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pointed out in the arguments today, this case raises the fundamental question of what kind of democracy do we want? do we want a democracy in which everyone here is represented or a democracy in which only those who have the right to participate in the democratic process through the vote are represented? the equal protection clause of the 14th amendment the court held includes the principle one person, one vote. that principle, the court said, requires states to draw legislative districts of substantially equal population, but the court has never said -- and this principle goes back to the 1960s -- the court has never said what population counts. the case that the court heard today takes issue with what all 50 states have been doing for basically half a century, using total population. the two texas voters who brought the challenge to the supreme
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court claim that one person, one vote really requires states to draw districts on the basis of the eligibility of voters, the voting population, the eligible voting population. >> woodruffpopulation. >> ifill: if you're somebody who doesn't like to vote or a child under age 18 who is not qualified to vote, you're counted for the representational purposes? >> that is correct, under total population, you are counted. today the justices examined both the theory, the meaning of one person, one vote as well as the practical consequences of a shift from what the states have been doing for half a century to just using voter eligible population. >> ifill: what are the practical consequences? who's affected? >> that is a question justice breyer asked during the end of the arguments. he said who's left out, basically? the lawyer, the voters who are challenging this said, children,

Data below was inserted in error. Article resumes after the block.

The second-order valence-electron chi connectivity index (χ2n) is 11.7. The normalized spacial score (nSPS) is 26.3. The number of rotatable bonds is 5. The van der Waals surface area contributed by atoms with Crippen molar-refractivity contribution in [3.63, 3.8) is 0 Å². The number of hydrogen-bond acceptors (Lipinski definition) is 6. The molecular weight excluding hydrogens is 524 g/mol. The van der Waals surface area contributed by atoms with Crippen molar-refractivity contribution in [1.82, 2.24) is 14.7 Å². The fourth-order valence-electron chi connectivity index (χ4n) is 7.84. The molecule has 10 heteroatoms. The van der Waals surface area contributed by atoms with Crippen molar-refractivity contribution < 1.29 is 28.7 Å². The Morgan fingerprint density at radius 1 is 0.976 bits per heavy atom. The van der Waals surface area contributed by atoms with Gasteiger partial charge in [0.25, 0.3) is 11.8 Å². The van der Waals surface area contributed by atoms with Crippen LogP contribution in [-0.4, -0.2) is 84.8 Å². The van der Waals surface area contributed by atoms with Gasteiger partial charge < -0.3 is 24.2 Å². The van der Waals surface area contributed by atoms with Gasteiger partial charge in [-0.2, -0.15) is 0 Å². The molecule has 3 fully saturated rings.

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noncitizens who are here legally, undocumented aliens and disenfranchised felons. but he also told justice breyer, if this is a concern, the state can address it by giving them the right to vote. on the constitutional side -- >> and giving children the right to vote? >> all those who are left out the right to vote. so many justices explore more deeply the meaning of one person one vote. justice societ soto sotomayor so only with eligible population you are ignoring the dual interests under this principle. it's not only the voter interests, it's the representational interests, and we've given states the discretion to make this joyce. justice cag kagan said i think e framers of the 14th amendment addressed this. the sponsor of the amendment said numbers not voters, numbers not property, that is the theory